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January/February 2013

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Mary Davies contemplates the local deer

Back in the days when I had a cottage in the mountains, not so many years ago, it was a rare treat to see deer. Very occasionally, driving through the uplands at night, a small group would be caught in the car headlights as they bounded across the road to disappear mysteriously into the forest. And although my garden was not far from the upper edge of the cultivated land, I do not remember ever seeing their traces there, not even in the little field behind.

 These days my upland friends often tell stories about the depredations of deer in their gardens. One friend, close to the forestry and with horses on her land, has her grazing affected - at night she looks out and sees deer browsing in her fields. More than once she has felt it necessary to call in a licensed marksman: but the deer are not frightened away for long. Even my farm friends on the other side of the reservoir, well away from the open hills, have deer visiting their patches of woodland.

With such stories of the deer as nuisances, rather than as wildlife to be enjoyed, it was a great pleasure to see them as one would wish. There is a famous beauty spot at the very edge of the highest moorland, a deep valley surrounded by high cliffs on three sides, where a dark, almost circular, lake gives way to an extensive green sward. Remnants of old deciduous woodland cling to the cliff sides, and the grass is dotted with mature trees. The owner has added a variety of new plantings, for this is a private valley. And it is a valley where a large herd of Sika deer, their forebears introduced to Wicklow a century and a half ago on the Powerscourt estate, flourishes undisturbed in natural-seeming surroundings.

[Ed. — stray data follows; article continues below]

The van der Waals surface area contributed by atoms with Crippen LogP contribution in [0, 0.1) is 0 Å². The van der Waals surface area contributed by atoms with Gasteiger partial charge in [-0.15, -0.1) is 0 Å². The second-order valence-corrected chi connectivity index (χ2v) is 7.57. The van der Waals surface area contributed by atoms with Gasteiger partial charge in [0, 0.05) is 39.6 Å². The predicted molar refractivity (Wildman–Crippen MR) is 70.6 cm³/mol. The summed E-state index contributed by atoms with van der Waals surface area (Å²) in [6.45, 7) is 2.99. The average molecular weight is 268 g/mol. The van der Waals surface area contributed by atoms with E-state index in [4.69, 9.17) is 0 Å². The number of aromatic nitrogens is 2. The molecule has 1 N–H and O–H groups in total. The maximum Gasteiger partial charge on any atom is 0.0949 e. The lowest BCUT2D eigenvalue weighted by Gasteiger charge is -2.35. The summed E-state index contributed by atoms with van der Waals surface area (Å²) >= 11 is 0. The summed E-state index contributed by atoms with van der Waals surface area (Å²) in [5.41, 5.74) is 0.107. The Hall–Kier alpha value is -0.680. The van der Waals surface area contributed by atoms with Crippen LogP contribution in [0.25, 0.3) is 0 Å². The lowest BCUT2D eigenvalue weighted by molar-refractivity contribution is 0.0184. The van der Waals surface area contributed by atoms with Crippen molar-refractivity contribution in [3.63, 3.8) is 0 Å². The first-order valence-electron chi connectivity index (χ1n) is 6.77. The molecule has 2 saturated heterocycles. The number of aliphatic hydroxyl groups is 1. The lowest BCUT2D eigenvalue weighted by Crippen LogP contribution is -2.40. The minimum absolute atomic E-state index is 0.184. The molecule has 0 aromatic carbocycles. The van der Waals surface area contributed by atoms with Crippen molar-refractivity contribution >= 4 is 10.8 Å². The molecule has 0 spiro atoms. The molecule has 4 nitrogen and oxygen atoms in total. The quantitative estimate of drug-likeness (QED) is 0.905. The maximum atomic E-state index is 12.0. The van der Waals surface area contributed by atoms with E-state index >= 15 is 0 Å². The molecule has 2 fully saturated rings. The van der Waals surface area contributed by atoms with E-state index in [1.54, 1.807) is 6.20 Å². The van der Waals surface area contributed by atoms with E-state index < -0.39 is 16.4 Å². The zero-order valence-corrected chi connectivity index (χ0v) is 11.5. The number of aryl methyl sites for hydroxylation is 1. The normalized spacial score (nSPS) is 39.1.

I was there with friends on a misty day, just before the first frosts. It was a calm morning and the waters of the lake softly reflected the encircling cliffs. A small stream, rippling towards the lake, caught what little sunlight there was. The deer were grazing among the trees on the valley floor, but, shy of our presence, it was impossible to get close enough to see them clearly through the mist.

It was only when we were driving away, our business finished, that we saw a few of the herd plainly. At the side of the narrow driveway winding steeply between the valley bottom and the public road far above, deer were feeding on the slopes, not greatly disturbed at first by the approach of a vehicle. When we stopped the car they turned to look at us before they wandered off, unhurriedly, among the trees.

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